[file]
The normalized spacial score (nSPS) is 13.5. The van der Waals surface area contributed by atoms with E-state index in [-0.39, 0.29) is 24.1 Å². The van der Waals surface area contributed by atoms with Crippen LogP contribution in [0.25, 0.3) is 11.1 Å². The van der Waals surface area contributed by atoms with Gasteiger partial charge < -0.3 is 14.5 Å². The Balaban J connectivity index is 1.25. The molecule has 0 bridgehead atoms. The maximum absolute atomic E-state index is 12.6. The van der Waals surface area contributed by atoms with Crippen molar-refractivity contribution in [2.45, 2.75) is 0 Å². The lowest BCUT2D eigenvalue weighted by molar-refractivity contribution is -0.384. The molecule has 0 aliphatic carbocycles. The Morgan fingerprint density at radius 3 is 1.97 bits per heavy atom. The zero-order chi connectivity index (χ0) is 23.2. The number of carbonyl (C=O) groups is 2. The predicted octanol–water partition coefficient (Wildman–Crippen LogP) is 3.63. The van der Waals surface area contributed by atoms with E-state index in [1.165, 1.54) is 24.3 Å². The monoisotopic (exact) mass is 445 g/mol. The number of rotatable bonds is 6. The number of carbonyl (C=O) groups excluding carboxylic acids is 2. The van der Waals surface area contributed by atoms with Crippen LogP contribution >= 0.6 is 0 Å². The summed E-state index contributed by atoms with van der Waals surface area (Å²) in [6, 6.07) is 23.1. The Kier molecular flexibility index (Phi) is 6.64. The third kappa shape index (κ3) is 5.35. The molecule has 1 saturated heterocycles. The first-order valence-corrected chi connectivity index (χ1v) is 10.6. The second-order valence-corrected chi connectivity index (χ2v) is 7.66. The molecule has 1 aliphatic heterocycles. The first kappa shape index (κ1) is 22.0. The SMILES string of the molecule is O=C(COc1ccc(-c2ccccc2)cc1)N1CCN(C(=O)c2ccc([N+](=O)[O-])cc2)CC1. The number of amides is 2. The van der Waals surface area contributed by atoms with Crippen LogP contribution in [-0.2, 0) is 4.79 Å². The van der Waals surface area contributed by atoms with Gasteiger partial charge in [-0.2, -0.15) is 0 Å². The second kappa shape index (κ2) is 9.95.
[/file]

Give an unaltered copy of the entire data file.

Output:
The normalized spacial score (nSPS) is 13.5. The van der Waals surface area contributed by atoms with E-state index in [-0.39, 0.29) is 24.1 Å². The van der Waals surface area contributed by atoms with Crippen LogP contribution in [0.25, 0.3) is 11.1 Å². The van der Waals surface area contributed by atoms with Gasteiger partial charge < -0.3 is 14.5 Å². The Balaban J connectivity index is 1.25. The molecule has 0 bridgehead atoms. The maximum absolute atomic E-state index is 12.6. The van der Waals surface area contributed by atoms with Crippen molar-refractivity contribution in [2.45, 2.75) is 0 Å². The lowest BCUT2D eigenvalue weighted by molar-refractivity contribution is -0.384. The molecule has 0 aliphatic carbocycles. The Morgan fingerprint density at radius 3 is 1.97 bits per heavy atom. The zero-order chi connectivity index (χ0) is 23.2. The number of carbonyl (C=O) groups is 2. The predicted octanol–water partition coefficient (Wildman–Crippen LogP) is 3.63. The van der Waals surface area contributed by atoms with E-state index in [1.165, 1.54) is 24.3 Å². The monoisotopic (exact) mass is 445 g/mol. The number of rotatable bonds is 6. The number of carbonyl (C=O) groups excluding carboxylic acids is 2. The van der Waals surface area contributed by atoms with Crippen LogP contribution >= 0.6 is 0 Å². The summed E-state index contributed by atoms with van der Waals surface area (Å²) in [6, 6.07) is 23.1. The Kier molecular flexibility index (Phi) is 6.64. The third kappa shape index (κ3) is 5.35. The molecule has 1 saturated heterocycles. The first-order valence-corrected chi connectivity index (χ1v) is 10.6. The second-order valence-corrected chi connectivity index (χ2v) is 7.66. The molecule has 1 aliphatic heterocycles. The first kappa shape index (κ1) is 22.0. The SMILES string of the molecule is O=C(COc1ccc(-c2ccccc2)cc1)N1CCN(C(=O)c2ccc([N+](=O)[O-])cc2)CC1. The number of amides is 2. The van der Waals surface area contributed by atoms with Crippen LogP contribution in [-0.2, 0) is 4.79 Å². The van der Waals surface area contributed by atoms with Gasteiger partial charge in [-0.2, -0.15) is 0 Å². The second kappa shape index (κ2) is 9.95.